Charley and the Bears

from

"Travels With Charley"

by John Steinbeck

Above: John Steinbeck and Charley

 

Right: Morgan


  An incident in Yellowstone that rings true because my Morgan had the same reaction and it was just as unexpected.
   I don't know what made me turn sharply south and cross a state line to take a look at Yellowstone. Perhaps it was a fear of my neighbors. I could hear them say, "You mean you were that near to Yellowstone and didn't go? You must be crazy." Again it might have been the American tendency in travel. One goes, not so much to see but to tell afterward. Whatever my purpose in going to Yellowstone, I'm glad I went because I discovered something about Charley I might never have known.

   A pleasant-looking National Park man checked me in and then he said, "How about that dog? They aren't permitted in except on leash."

   "Why?" I asked.

   "Because of the bears."

   "Sir," I said, "this is an unique dog. He does not live by tooth or fang. He respects the right of cats to be cats although he doesn't admire them. He turns his steps rather than disturb an earnest caterpillar. His greatest fear is that someone will point out a rabbit and suggest that he chase it. This is a dog of peace and tranquility. I suggest that the greatest danger to your bears will be pique at being ignored by Charley."

   The young man laughed. "I wasn't so much worried about the bears," he said. "But our bears have developed an intolerance for dogs. One of them might demonstrate his prejudice with a clip on the chin, and then ­ no dog."

   "I'll lock him in the back, sir. I promise you Charley will cause no ripple in the bear world, and as an old bear-looker, neither will I."

   "I just have to warn you," he said. "I have no doubt your dog has the best of intentions. On the other hand, our bears have the worst. Don't leave food about. Not only do they steal but they are critical of anyone who tries to reform them. In a word, don't believe their sweet faces or you might get clobbered. And don't let the dog wander. Bears don't argue.''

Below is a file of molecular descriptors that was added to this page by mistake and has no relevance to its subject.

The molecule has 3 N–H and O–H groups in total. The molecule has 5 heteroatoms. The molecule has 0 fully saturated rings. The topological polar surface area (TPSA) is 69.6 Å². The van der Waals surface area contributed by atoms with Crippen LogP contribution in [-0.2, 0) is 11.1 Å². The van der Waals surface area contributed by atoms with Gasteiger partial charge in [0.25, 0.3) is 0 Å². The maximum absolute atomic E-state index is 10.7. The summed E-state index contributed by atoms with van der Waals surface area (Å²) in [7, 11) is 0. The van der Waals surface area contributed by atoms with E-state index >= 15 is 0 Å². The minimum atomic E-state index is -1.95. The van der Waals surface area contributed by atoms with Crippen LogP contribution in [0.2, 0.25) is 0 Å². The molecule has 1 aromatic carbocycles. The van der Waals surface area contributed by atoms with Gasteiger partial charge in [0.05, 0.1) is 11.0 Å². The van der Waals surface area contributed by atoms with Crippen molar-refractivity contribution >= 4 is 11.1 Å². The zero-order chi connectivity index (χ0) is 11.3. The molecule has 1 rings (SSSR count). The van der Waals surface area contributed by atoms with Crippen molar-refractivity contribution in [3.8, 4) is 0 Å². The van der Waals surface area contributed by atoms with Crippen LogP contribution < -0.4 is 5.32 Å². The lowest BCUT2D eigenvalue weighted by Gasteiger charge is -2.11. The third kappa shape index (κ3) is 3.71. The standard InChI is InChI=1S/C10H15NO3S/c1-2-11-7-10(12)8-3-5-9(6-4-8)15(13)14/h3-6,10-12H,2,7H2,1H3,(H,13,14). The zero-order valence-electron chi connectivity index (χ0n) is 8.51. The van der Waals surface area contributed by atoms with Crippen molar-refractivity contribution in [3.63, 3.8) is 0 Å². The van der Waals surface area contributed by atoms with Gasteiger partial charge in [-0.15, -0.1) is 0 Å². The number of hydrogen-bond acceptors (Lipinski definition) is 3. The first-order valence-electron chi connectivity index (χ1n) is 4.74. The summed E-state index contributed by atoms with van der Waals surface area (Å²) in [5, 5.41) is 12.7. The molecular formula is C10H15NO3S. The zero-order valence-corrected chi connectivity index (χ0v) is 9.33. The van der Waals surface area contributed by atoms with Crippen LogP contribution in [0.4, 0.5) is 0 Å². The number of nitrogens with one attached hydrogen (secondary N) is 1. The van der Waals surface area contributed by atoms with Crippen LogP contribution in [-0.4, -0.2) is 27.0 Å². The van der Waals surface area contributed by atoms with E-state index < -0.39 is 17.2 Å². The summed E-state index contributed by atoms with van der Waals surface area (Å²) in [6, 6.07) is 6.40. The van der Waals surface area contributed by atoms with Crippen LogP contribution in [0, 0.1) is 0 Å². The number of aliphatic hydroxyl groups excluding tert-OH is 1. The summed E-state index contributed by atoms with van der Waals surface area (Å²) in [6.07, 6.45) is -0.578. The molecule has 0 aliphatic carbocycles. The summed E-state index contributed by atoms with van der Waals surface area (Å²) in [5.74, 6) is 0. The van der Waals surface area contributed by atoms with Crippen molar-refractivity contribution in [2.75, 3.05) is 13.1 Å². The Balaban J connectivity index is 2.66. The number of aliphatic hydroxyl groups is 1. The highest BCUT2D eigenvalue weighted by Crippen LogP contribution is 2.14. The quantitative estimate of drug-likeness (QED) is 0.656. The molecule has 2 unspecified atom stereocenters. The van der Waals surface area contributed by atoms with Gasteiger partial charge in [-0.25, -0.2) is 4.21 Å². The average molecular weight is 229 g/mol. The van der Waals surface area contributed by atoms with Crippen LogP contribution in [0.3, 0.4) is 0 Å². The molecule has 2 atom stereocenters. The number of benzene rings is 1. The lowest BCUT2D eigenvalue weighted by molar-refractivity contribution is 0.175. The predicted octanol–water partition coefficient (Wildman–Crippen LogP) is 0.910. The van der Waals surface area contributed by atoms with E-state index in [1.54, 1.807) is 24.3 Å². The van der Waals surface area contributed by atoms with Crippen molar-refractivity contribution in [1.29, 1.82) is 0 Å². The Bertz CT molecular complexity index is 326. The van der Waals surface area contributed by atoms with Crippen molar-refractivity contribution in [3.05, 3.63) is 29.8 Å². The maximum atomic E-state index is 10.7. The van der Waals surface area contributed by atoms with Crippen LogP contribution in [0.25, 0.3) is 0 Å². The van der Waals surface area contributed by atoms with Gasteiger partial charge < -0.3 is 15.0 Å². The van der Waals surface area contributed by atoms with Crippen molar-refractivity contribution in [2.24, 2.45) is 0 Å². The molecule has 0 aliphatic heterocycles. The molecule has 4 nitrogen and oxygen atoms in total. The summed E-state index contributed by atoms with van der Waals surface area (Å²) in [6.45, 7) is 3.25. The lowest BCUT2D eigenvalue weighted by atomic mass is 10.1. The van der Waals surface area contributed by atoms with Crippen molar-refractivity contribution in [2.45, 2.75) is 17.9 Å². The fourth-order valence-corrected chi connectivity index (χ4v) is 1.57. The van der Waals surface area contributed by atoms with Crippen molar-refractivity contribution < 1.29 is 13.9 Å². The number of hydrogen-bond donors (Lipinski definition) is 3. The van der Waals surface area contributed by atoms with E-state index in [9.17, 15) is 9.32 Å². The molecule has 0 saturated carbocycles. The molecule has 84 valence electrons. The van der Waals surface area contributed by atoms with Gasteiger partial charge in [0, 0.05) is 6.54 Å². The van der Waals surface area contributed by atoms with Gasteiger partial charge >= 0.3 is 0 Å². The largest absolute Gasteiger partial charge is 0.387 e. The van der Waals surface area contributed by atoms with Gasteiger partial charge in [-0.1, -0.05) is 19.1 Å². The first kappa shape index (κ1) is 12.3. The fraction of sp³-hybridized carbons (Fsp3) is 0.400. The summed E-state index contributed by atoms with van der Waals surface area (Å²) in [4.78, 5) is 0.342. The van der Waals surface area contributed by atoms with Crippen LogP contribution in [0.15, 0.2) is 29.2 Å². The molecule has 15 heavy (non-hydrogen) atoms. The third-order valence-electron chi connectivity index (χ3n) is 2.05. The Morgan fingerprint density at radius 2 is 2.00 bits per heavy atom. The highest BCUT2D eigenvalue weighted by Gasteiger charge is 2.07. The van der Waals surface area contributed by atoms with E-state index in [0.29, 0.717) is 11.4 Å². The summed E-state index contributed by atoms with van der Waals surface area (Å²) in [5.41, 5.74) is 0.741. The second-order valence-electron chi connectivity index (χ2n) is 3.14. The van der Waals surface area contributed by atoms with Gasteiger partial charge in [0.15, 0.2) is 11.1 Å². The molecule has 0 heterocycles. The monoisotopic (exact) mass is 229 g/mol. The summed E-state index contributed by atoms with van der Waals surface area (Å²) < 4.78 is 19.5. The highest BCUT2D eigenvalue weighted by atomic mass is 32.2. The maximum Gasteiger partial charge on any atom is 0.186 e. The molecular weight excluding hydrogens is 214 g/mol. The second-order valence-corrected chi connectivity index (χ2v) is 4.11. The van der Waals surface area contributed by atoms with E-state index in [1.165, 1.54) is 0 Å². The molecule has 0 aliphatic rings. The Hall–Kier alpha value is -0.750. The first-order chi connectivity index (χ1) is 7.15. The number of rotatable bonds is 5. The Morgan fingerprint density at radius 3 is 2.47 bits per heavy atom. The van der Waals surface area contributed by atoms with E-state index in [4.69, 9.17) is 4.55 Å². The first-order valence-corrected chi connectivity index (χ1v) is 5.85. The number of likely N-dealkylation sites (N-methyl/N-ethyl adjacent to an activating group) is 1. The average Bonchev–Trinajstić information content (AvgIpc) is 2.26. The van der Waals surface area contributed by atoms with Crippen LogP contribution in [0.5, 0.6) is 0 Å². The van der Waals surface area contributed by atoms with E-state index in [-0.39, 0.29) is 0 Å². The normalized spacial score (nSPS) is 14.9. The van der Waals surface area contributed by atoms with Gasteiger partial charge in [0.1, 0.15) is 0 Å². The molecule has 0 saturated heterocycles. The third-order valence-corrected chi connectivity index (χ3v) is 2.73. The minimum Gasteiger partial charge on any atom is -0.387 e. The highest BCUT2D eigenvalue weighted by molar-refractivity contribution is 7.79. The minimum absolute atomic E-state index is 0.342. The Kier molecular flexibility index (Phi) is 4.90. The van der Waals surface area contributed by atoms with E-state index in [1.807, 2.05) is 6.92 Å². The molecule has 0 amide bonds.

We went on our way into the wonderland of nature gone nuts, and you will have to believe what happened. The only way I can prove it would be to get a bear.

   Less than a mile from the entrance I saw a bear beside the road, and it ambled out as though to flag me down. Instantly a change came over Charley. He shrieked with rage. I his lips flared, showing wicked teeth that have some trouble with a dog biscuit. He screeched insults at the bear, which hearing, the bear reared up and seemed to me to overtop Rocinante. Frantically I rolled the windows shut and, swinging quickly to the left, grazed the animal, then scuttled on while Charley raved and ranted beside me, describing in detail what he would do to that bear if he could get at him. I was never so astonished in my life. To the best of my knowledge Charley had never seen a bear, and in his whole history had showed great tolerance for every living thing. Besides all this, Charley is a coward, so deep-seated a coward that he has developed a technique for concealing it. And yet he showed every evidence of wanting to get out and murder a bear that outweighed him a thousand to one. I don't understand it.

   A little farther along two bears showed up, and the effect was doubled. Charley became a maniac. He leaped all over me, he cursed and growled, snarled and screamed. I didn't know he had the ability to snarl. Where did he learn it? Bears were in good supply, and the road became a nightmare. For the first time in his life Charley resisted reason, even resisted a cuff on the ear. He became a primitive killer lusting for the blood of his enemy, and up to this moment he had had no enemies. In a bearless stretch, I opened the cab, took Charley by the collar, and locked him in the house. But that did no good. When we passed other bears he leaped on the table and scratched at the windows trying to get out at them. I could hear canned goods crashing as he struggled in his mania. Bears simply brought out the Hyde in my Jekyll-headed dog. What could have caused it? Was it a pre-breed memory of a time when the wolf was in him? I know him well. Once in a while he tries a bluff, but it is a palpable lie. I swear that this was no lie. I am certain that if he were released he would have charged every bear we passed and found victory or death.

   It was too nerve-wracking, a shocking spectacle, like seeing an old, calm friend go insane. No amount of natural wonders, of rigid cliffs and belching waters, of smoking springs could even engage my attention while that pandemonium went on. After about the fifth encounter I gave up, turned Rocinante about, and retraced my way. If I had stopped the night and bears had gathered to my cooking, I dare not think what would have happened.


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